lpd_5_gate_level_opt

lpd_5_gate_level_opt - ELEC 5270/6270 Spring 2011 Low-Power...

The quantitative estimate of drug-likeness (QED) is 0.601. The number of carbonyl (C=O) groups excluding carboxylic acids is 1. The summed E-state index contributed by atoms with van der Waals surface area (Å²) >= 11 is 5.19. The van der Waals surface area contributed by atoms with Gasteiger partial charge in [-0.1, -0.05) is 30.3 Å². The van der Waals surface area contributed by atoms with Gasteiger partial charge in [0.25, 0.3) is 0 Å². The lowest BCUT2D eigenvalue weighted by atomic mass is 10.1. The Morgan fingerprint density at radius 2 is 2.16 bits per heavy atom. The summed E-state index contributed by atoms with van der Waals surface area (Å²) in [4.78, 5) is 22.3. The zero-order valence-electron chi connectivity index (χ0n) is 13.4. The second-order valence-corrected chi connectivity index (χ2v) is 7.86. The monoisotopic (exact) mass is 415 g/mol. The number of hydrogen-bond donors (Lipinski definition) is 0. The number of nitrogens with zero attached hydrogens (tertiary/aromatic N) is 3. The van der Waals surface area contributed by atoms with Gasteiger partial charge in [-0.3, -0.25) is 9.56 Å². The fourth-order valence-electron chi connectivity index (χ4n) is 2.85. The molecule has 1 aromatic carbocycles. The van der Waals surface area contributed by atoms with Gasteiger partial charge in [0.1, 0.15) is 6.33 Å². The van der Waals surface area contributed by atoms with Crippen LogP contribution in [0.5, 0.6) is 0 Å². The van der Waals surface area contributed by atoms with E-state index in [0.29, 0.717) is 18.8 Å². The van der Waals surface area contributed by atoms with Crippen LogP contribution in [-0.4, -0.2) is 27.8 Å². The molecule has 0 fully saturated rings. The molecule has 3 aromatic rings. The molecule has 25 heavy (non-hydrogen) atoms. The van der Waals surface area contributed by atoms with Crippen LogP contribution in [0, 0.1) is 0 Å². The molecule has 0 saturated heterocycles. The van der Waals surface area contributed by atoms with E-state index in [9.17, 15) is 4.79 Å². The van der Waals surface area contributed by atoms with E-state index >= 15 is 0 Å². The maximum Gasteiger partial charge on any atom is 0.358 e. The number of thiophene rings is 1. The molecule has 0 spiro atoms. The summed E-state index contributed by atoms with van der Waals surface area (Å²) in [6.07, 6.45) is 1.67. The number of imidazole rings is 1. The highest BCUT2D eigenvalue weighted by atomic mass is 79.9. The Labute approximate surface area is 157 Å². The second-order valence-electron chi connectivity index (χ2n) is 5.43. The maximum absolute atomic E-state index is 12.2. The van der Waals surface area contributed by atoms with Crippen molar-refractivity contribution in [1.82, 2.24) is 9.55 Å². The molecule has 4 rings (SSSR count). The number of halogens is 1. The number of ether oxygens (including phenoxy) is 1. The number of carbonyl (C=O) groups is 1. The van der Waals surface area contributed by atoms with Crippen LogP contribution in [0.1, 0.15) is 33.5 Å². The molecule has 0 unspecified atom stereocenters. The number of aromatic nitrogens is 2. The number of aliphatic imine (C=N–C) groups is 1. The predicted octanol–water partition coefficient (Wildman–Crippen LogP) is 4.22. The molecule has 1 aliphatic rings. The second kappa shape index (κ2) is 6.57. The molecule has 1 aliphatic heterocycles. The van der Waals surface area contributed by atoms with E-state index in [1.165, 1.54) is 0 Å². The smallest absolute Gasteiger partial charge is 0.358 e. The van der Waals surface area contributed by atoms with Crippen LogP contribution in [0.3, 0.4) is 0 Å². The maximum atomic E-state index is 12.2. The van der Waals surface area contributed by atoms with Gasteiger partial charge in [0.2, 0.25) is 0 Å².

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Unformatted text preview: ELEC 5270/6270 Spring 2011 Low-Power Design of Electronic Circuits Gate-Level Power Optimization Gate-Level Vishwani D. Agrawal James J. Danaher Professor Dept. of Electrical and Computer Engineering Auburn University, Auburn, AL 36849 [email protected] http://www.eng.auburn.edu/~vagrawal/COURSE/E6270_Spr11/course.html Copyright Agrawal, 2007 Copyright ELEC5270/6270 Spring 11, Lecture 5 1 Components of Power Dynamic Signal transitions Logic activity Glitches Short-circuit (often neglected) Static Leakage Copyright Agrawal, 2007 Copyright ELEC5270/6270 Spring 11, Lecture 5 2 Power of a Transition isc R VDD Dynamic Power Vo Vi = CLVDD2/2 + P sc CL R Ground Copyright Agrawal, 2007 Copyright ELEC5270/6270 Spring 11, Lecture 5 3 Dynamic Power transition of a gate consumes CV 2/2. Methods of power saving: Each Each Minimize load capacitances Transistor sizing Library-based gate selection Reduce transitions Logic design Glitch reduction Copyright Agrawal, 2007 Copyright ELEC5270/6270 Spring 11, Lecture 5 4 Glitch Power Reduction Design Design a digital circuit for minimum transient energy consumption by eliminating hazards energy Copyright Agrawal, 2007 Copyright ELEC5270/6270 Spring 11, Lecture 5 5 Theorem 1 For For correct operation with minimum energy consumption, a Boolean gate must produce no more than one event per transition. one Output logic state changes One transition is necessary Copyright Agrawal, 2007 Copyright Output logic state unchanged No transition is necessary ELEC5270/6270 Spring 11, Lecture 5 6 Event Propagation Single lumped inertial delay modeled for each gate PI transitions assumed to occur without time skew Path P1 1 0 13 P2 0 0 Copyright Agrawal, 2007 Copyright 2 1 3 2 246 Path P3 5 ELEC5270/6270 Spring 11, Lecture 5 7 Inertial Delay of an Inverter Vin dHL+dLH dHL dLH d = ──── 2 Vout time Copyright Agrawal, 2007 Copyright ELEC5270/6270 Spring 11, Lecture 5 8 Multi-Input Gate A DPD: Differential path delay Delay d < DPD C B A DPD B C Copyright Agrawal, 2007 Copyright d d Hazard or glitch ELEC5270/6270 Spring 11, Lecture 5 9 Balanced Path Delays A DPD Delay buffer Delay d < DPD C B A B C Copyright Agrawal, 2007 Copyright d No glitch ELEC5270/6270 Spring 11, Lecture 5 10 Glitch Filtering by Inertia A Delay d > DPD C B A DPD B d > DPD C Copyright Agrawal, 2007 Copyright Filtered glitch ELEC5270/6270 Spring 11, Lecture 5 11 Theorem Given Given that events occur at the input of a gate, whose inertial delay is d, at times, t1 ≤ . . . ≤ tn , at the number of events at the gate output cannot exceed exceed t –t n 1 min ( n , 1 + ──── min d ) tn - t 1 t1 Copyright Agrawal, 2007 Copyright t2 t3 tn ELEC5270/6270 Spring 11, Lecture 5 time time 12 Minimum Transient Design Minimum Minimum transient energy condition for a Boolean gate: Boolean | ti – tj | < d Where ti and tj are arrival times of input Where events and d is the inertial delay of gate Copyright Agrawal, 2007 Copyright ELEC5270/6270 Spring 11, Lecture 5 13 Balanced Delay Method All input events arrive simultaneously Overall circuit delay not increased Delay buffers may have to be inserted 1 1 1 1 1 1 1 3 1 Copyright Agrawal, 2007 Copyright 1 1 ELEC5270/6270 Spring 11, Lecture 5 No increase in critical path delay 14 Hazard Filter Method Gate delay is made greater than maximum input Gate path delay difference path No delay buffers needed (least transient energy) No (least Overall circuit delay may increase 1 1 1 1 1 Copyright Agrawal, 2007 Copyright 1 1 1 1 3 ELEC5270/6270 Spring 11, Lecture 5 15 Designing a Glitch-Free Circuit Maintain specified critical path delay. Glitch suppressed at all gates by Path delay balancing Glitch filtering by increasing inertial delay of gates or by Glitch inserting delay buffers when necessary. inserting A linear program optimally combines all objectives. Path delay = d1 Path delay = d2 Copyright Agrawal, 2007 Copyright Delay D ELEC5270/6270 Spring 11, Lecture 5 |d1 – d2| < D 16 Problem Complexity Number Number of paths in a circuit can be exponential in circuit size. exponential Considering all paths through enumeration is infeasible for large circuits. is Example: Copyright Agrawal, 2007 Copyright c880 has 6.96M path constraints. ELEC5270/6270 Spring 11, Lecture 5 17 Define Arrival Time Variables di Gate delay. Gate Define two timing window variables per gate output: Define Earliest time of signal transition at gate i. ti Ti Latest time of signal transition at gate i. Glitch suppression constraint: Ti – ti < di Glitch t1, T1 ti, Ti . . . di tn, Tn Reference: T. Raja, Master’s Thesis, Rutgers Univ., 2002. Copyright Agrawal, 2007 Copyright ELEC5270/6270 Spring 11, Lecture 5 18 Linear Program Variables: Variables: gate and buffer delays, arrival time variables. arrival Objective: minimize number of buffers. Subject to: overall circuit delay Subject constraint for all input-output paths. constraint Subject to: minimum transient energy Subject condition for all multi-input gates. condition Copyright Agrawal, 2007 Copyright ELEC5270/6270 Spring 11, Lecture 5 19 An Example: Full Adder add1b 1 1 1 1 1 1 1 1 1 Critical path delay = 6 Copyright Agrawal, 2007 Copyright ELEC5270/6270 Spring 11, Lecture 5 20 Linear Program Gate variables: d4 . . . d12 Buffer delay variables: d15 . . . d29 15 Window variables: t4 . . . t29 and T4 . . . . T29 Copyright Agrawal, 2007 Copyright ELEC5270/6270 Spring 11, Lecture 5 21 Multiple-Input Gate Constraints For Gate 7: For T7 ≥ T5 + d7 t7 ≤ t5 + d7 d7 > T7 – t7 T7 ≥ T6 + d7 t7 ≤ t6 + d7 Glitch suppression Glitch Copyright Agrawal, 2007 ELEC5270/6270 Spring 11, Lecture 5 22 Single-Input Gate Constraints Buffer 19: T16 + d19 = T19 t16 + d19 = t19 Copyright Agrawal, 2007 Copyright ELEC5270/6270 Spring 11, Lecture 5 23 Critical Path Delay Constraints T11 ≤ maxdelay maxdelay T12 ≤ maxdelay maxdelay maxdelay is specified Copyright Agrawal, 2007 Copyright ELEC5270/6270 Spring 11, Lecture 5 24 Objective Function Objective Need to minimize the number of buffers. Because that leads to a nonlinear Because objective function, we use an approximate criterion: criterion: minimize ∑ (buffer delay) minimize (buffer all buffers all i.e., This minimize d15 + d16 + ∙ ∙ ∙ + d29 minimize gives a near optimum result. Copyright Agrawal, 2007 ELEC5270/6270 Spring 11, Lecture 5 25 AMPL Solution: maxdelay = 6 AMPL 1 1 2 1 1 2 1 1 1 2 2 Critical path delay = 6 Copyright Agrawal, 2007 Copyright ELEC5270/6270 Spring 11, Lecture 5 26 AMPL Solution: maxdelay = 7 AMPL 3 1 1 1 2 1 1 2 1 2 Critical path delay = 7 Copyright Agrawal, 2007 Copyright ELEC5270/6270 Spring 11, Lecture 5 27 AMPL Solution: maxdelay ≥ 11 AMPL 11 5 1 1 1 2 3 1 3 4 Critical path delay = 11 Copyright Agrawal, 2007 Copyright ELEC5270/6270 Spring 11, Lecture 5 28 ALU4: Four-Bit ALU 74181 maxdelay Buffers inserted 7 10 12 15 5 2 1 0 Maximum Power Savings (zero-buffer design): Peak = 33%, Average = 21% Copyright Agrawal, 2007 Copyright ELEC5270/6270 Spring 11, Lecture 5 29 ALU4: Original and Low-Power Copyright Agrawal, 2007 Copyright ELEC5270/6270 Spring 11, Lecture 5 30 Benchmark Circuits Normalized Power Average Peak Circuit Max-delay (gates) No. of Buffers ALU4 7 15 5 0 0.80 0.79 0.68 0.67 C880 24 48 62 34 0.68 0.68 0.54 0.52 C6288 47 94 294 120 0.40 0.36 0.36 0.34 c7552 43 86 366 111 0.44 0.42 0.34 0.32 Copyright Agrawal, 2007 Copyright ELEC5270/6270 Spring 11, Lecture 5 31 C7552 Circuit: Spice Simulation Power Saving: Average 58%, Peak 68% Copyright Agrawal, 2007 Copyright ELEC5270/6270 Spring 11, Lecture 5 32 References R. Fourer, D. M. Gay and B. W. Kernighan, AMPL: A Modeling Language for R. Mathematical Programming, South San Francisco: The Scientific Press, 1993. Mathematical M. Berkelaar and E. Jacobs, “Using Gate Sizing to Reduce Glitch Power,” Proc. M. ProRISC Workshop, Mierlo, The Netherlands, Nov. 1996, pp. 183-188. ProRISC V. D. Agrawal, “Low Power Design by Hazard Filtering,” Proc. 10th Int’l Conf. V. 10 VLSI Design, Jan. 1997, pp. 193-197. VLSI V. D. Agrawal, M. L. Bushnell, G. Parthasarathy and R. Ramadoss, “Digital V. Circuit Design for Minimum Transient Energy and Linear Programming Method,” Proc. 12th Int’l Conf. VLSI Design, Jan. 1999, pp. 434-439. 12 T. Raja, V. D. Agrawal and M. L. Bushnell, “Minimum Dynamic Power CMOS Circuit Design by a Reduced Constraint Set Linear Program,” Proc. 16th Int’l Proc. Conf. VLSI Design, Jan. 2003, pp. 527-532. Conf. T. Raja, V. D. Agrawal, and M. L. Bushnell, “Transistor sizing of logicgates to T. maximize input delay variability,” J. Low Power Electron., vol.2, no. 1, pp. 121– J. 128, Apr. 2006. T. Raja, V. D. Agrawal, and M. L. Bushnell, “Variable Input Delay CMOS Logic T. for Low Power Design,” IEEE Trans. VLSI Design, vol. 17, mo. 10, pp. 1534for 1545. October 2009. Copyright Agrawal, 2007 Copyright ELEC5270/6270 Spring 11, Lecture 5 33 Exercise: Dynamic Power Exercise: An average gate VDD, V = 1 volt Output capacitance, C = 1pF Activity factor, α = 10% Activity Clock frequency, f = 1GHz What What is the dynamic power consumption of a 1 million gate VLSI chip? of Copyright Agrawal, 2007 ELEC5270/6270 Spring 11, Lecture 5 34 Answer Answer Dynamic energy per transition = 0.5CV2 Dynamic power per gate = Energy per second = 0.5 CV2 α f = 0.5 ✕ 10 – 12 ✕ 12 ✕ 0.1 ✕ 109 = 0.5 ✕ 10 – 4 = 50μW Power for 1 million gate chip = 50W Copyright Agrawal, 2007 ELEC5270/6270 Spring 11, Lecture 5 35 Components of Power Dynamic Signal transitions Logic activity Glitches Short-circuit Static Leakage Copyright Agrawal, 2007 Copyright ELEC5270/6270 Spring 11, Lecture 5 36 Subthreshold Conduction Ids Vgs – Vth –Vds I0 exp( ───── ) × (1– exp ─── ) nVT VT = 1mA 100μA 10μA 1μA 100nA 10nA 1nA 100pA 10pA Copyright Agrawal, 2007 Copyright Subthreshold region Ids Saturation region g Subthreshold slope d s Vth 0 0.3 0.6 0.9 1.2 ELEC5270/6270 Spring 11, Lecture 5 1.5 1.8 V Vgs 37 Thermal Voltage, vT Thermal VT = kT/q = 26 mV, at room temperature. When Vds is several times greater than VT Ids Copyright Agrawal, 2007 Copyright = Vgs – Vth I0 exp( ───── ) nVT ELEC5270/6270 Spring 11, Lecture 5 38 Leakage Current Leakage Leakage current equals Ids when Vgs = 0 gs Leakage Leakage current, Ids = I0 exp( – Vth/nVT) At At cutoff, Vgs = Vtth , and Ids = I0 h Lowering leakage to 10-b ✕ I0 Vth = bnVT ln 10 = 1.5b × 26 ln 10 = 90b mV bnV ln 26 Example: Example: To lower leakage to I0/1,000 Vth = 270 mV Copyright Agrawal, 2007 Copyright ELEC5270/6270 Spring 11, Lecture 5 39 Threshold Voltage Vth = Vt0 + γ[(Φs+Vsb)½ – Φs½] Vt0 is threshold voltage when source is at body potential (0.4 V for 180nm process) body Φs = 2VT ln(NA /ni ) is surface potential ln( /n is γ = (2qεsi NA)½tox /εox is body effect si ox coefficient (0.4 to 1.0) coefficient NA is doping level = 8×1017 cm–3 ni = 1.45×1010 cm–3 Copyright Agrawal, 2007 Copyright ELEC5270/6270 Spring 11, Lecture 5 40 Threshold Voltage, Vsb = 1.1V Threshold 1.1V sb Thermal Thermal voltage, VT = kT/q = 26 mV kT/q Φs = 0.93 V εox = 3.9×8.85×10-14 F/cm εsi = 11.7×8.85×10-14 F/cm tox = 40 Ao γ = 0.6 V½ Vth = Vt0 + γ[(Φs+Vsb)½- Φs½] = 0.68 V Copyright Agrawal, 2007 Copyright ELEC5270/6270 Spring 11, Lecture 5 41 A Sample Calculation VDD = 1.2V, 100nm CMOS process Transistor width, W = 0.5μm OFF device (Vgs = Vth) leakage I0 = 20nA/μm, for low threshold transistor I0 = 3nA/μm, for high threshold transistor 100M transistor chip Power = (100×106/2)(0.5×20×10-9A)(1.2V) = 600mW for A)(1.2V) all low-threshold transistors all Power = (100×106/2)(0.5×3×10-9A)(1.2V) = 90mW for A)(1.2V) all high-threshold transistors all Copyright Agrawal, 2007 Copyright ELEC5270/6270 Spring 11, Lecture 5 42 Dual-Threshold Chip Low-threshold Low-threshold only for 20% transistors on critical path. critical Leakage power Leakage Copyright Agrawal, 2007 Copyright = = = 600×0.2 + 90×0.8 600×0.2 120 + 72 192 mW ELEC5270/6270 Spring 11, Lecture 5 43 Dual-Threshold CMOS Circuit Copyright Agrawal, 2007 Copyright ELEC5270/6270 Spring 11, Lecture 5 44 Dual-Threshold Design To maintain performance, all gates on To critical paths are assigned low Vtth . h Most other gates are assigned high Vtth . Most h But, some gates on non-critical paths But, may also be assigned low Vth to prevent those paths from becoming critical. those Copyright Agrawal, 2007 Copyright ELEC5270/6270 Spring 11, Lecture 5 45 Integer Linear Programming (ILP) to Integer Minimize Leakage Power Minimize Use dual-threshold CMOS process First, assign all gates low Vth First, Use an ILP model to find the delay (Tc) of the of critical path critical Use another ILP model to find the optimal Vth Use assignment as well as the reduced leakage power for all gates without increasing Tc Further Further reduction of leakage power possible by letting Tc increase Copyright Agrawal, 2007 Copyright ELEC5270/6270 Spring 11, Lecture 5 46 ILP -Variables For each gate i define two variables. Ti : the longest time at which the output of gate i can produce an event after the occurrence of an input event at a primary input of the circuit. Xi : a variable specifying low or high Vth variable for gate i ; Xi is an integer [0, 1], 1 gate i is assigned low Vtth , h 0 gate i is assigned high Vtth . h Copyright Agrawal, 2007 Copyright ELEC5270/6270 Spring 11, Lecture 5 47 ILP - objective function ILP objective Leakage power: Pleak = Vdd ∑ I leaki i minimize the sum of all gate leakage currents, given by Min∑ ( X i ⋅ I Li + (1 − X i ) ⋅ I Hi ) i ILi is the leakage current of gate i with low Vth Li IHi is the leakage current of gate i with high Vth Using SPICE simulation results, construct a leakage Using current look up table, which is indexed by the gate type and the input vector. type Copyright Agrawal, 2007 Copyright ELEC5270/6270 Spring 11, Lecture 5 48 ILP - Constraints ILP Constraints For each gate For (1) (1) Gate i Ti ≥ T j + X i ⋅ DLi + (1 − X i ) ⋅ DHi Ti output of gate j is fanin of gate i output (2) Gate j 0 ≤ Xi ≤1 Tj Max delay constraints for primary outputs (PO) Max (3) Ti ≤ Tmax Tmax is the maximum delay of the critical path Copyright Agrawal, 2007 Copyright ELEC5270/6270 Spring 11, Lecture 5 49 ILP Constraint Example 0 1 2 3 Ti ≥ T j + X i ⋅ DLi + (1 − X i ) ⋅ DHi Assume all primary input (PI) signals on the left arrive at the Assume same time. For gate 2, constraints are T2 ≥ T0 + X 2 ⋅ DL 2 + (1 − X 2 ) ⋅ DH 2 T2 ≥ 0 + X 2 ⋅ DL 2 + (1 − X 2 ) ⋅ DH 2 Copyright Agrawal, 2007 Copyright ELEC5270/6270 Spring 11, Lecture 5 50 ILP – Constraints (cont.) DHi is Hi is the delay of gate i with high Vth with DLi is Li is the delay of gate i with low Vth with A second look-up table is constructed and second specifies the delay for given gate types and fanout numbers. Copyright Agrawal, 2007 Copyright ELEC5270/6270 Spring 11, Lecture 5 51 ILP – Finding Critical Delay Ti ≤ Tmax T can be specified or be the delay of longest path (Tc). can To find Tc , we first delete the above constraint and assign To all gates low Vth max 0 ≤ Xi ≤1 Xi =1 Maximum Ti in the ILP solution is Tc. Maximum If we replace T with Tc , the objective function then If minimizes leakage power without sacrificing performance. minimizes Copyright Agrawal, 2007 Copyright max ELEC5270/6270 Spring 11, Lecture 5 52 Power-Delay Tradeoff 1 0.9 N ormalized Leakage Pow er 0.8 C 432 0.7 C 880 0.6 C 1908 0.5 0.4 0.3 0.2 0.1 1 1.1 1.2 1.3 1.4 1.5 N ormalized C ritical Path D elay Copyright Agrawal, 2007 Copyright ELEC5270/6270 Spring 11, Lecture 5 53 Power-Delay Tradeoff If If we gradually increase Tmax from Tc , leakage power is further reduced, because more gates can be assigned high Vtth . h But, the reduction trends to become slower. When Tmax = (130%) Tc , the reduction about When max (130%) levels off because almost all gates are assigned high Vtth . h Maximum Maximum Copyright Agrawal, 2007 Copyright leakage reduction can be 98%. ELEC5270/6270 Spring 11, Lecture 5 54 Leakage & Dynamic Power Optimization 70nm Leakage CMOS c7552 Benchmark Circuit @ 90oC CMOS 900 700 600 500 400 300 200 100 0 Leakage power Dynam ic power Tot al power Le ex aka d cee ge yn d po am s we ic r Micr owat t s 800 Or iginal cir cuit Copyright Agrawal, 2007 Copyright Opt im ized design ELEC5270/6270 Spring 11, Lecture 5 Y. Lu and V. D. Agrawal, “CMOS Leakage and Glitch Minimization for Power­Performance Tradeoff,” Journal of Low Power Electronics (JOLPE), vol. 2, no. 3, pp. 378­387, December 2006. 55 Summary Leakage Leakage power is a significant fraction of the total power in nanometer CMOS devices. total Leakage power increases with temperature; can Leakage be as much as dynamic power. be Dual threshold design can reduce leakage. Reference: Y. Lu and V. D. Agrawal, “CMOS Leakage and Glitch Minimization for Power-Performance Tradeoff,” J. Low Power Electronics, Vol. 2, No. 3, pp. 378-387, December 2006. Access other paper at http://www.eng.auburn.edu/~vagrawal/TALKS/talks.html Copyright Agrawal, 2007 Copyright ELEC5270/6270 Spring 11, Lecture 5 56 Problem: Leakage Reduction Following circuit is designed in 65nm CMOS technology using low threshold transistors. Each gate has a delay of 5ps and a leakage current of 10nA. Given that a gate with high threshold transistors has a delay of 12ps and leakage of 1nA, optimally design the circuit with dual­threshold gates to minimize the leakage current without increasing the critical path delay. What is the percentage reduction in leakage power? What will the leakage power reduction be if a 30% increase in the critical path delay is allowed? Copyright Agrawal, 2007 Copyright ELEC5270/6270 Spring 11, Lecture 5 57 Solution 1: No Delay Increase Three critical paths are from the first, second and third inputs to the last output, shown by a dashed line arrow. Each has five gates and a delay of 25ps. None of the five gates on the critical path (red arrow) can be assigned a high threshold. Also, the two inverters that are on four­gate long paths cannot be assigned high threshold because then the delay of those paths will become 27ps. The remaining three inverters and the NOR gate can be assigned high threshold. These gates are shaded blue in the circuit. The reduction in leakage power = 1 – (4×1+7×10)/(11×10) = 32.73% Critical path delay = 25ps 12ps 5ps 12ps 5ps 5ps 5ps 12ps 12ps Copyright Agrawal, 2007 Copyright ELEC5270/6270 Spring 11, Lecture 5 5ps 5ps 5ps 58 Solution 2: 30% Delay Increase Several solutions are possible. Notice that any 3­gate path can have 2 high threshold gates. Four and five gate paths can have only one high threshold gate. One solution is shown in the figure below where six high threshold gates are shown with shading and the critical path is shown by a dashed red line arrow. The reduction in leakage power = 1 – (6×1+5×10)/(11×10) = 49.09% Critical path delay = 29ps 5ps 12ps 5ps 12ps 5ps 12ps 12ps 12ps Copyright Agrawal, 2007 Copyright ELEC5270/6270 Spring 11, Lecture 5 12ps 5ps 5ps 59 ...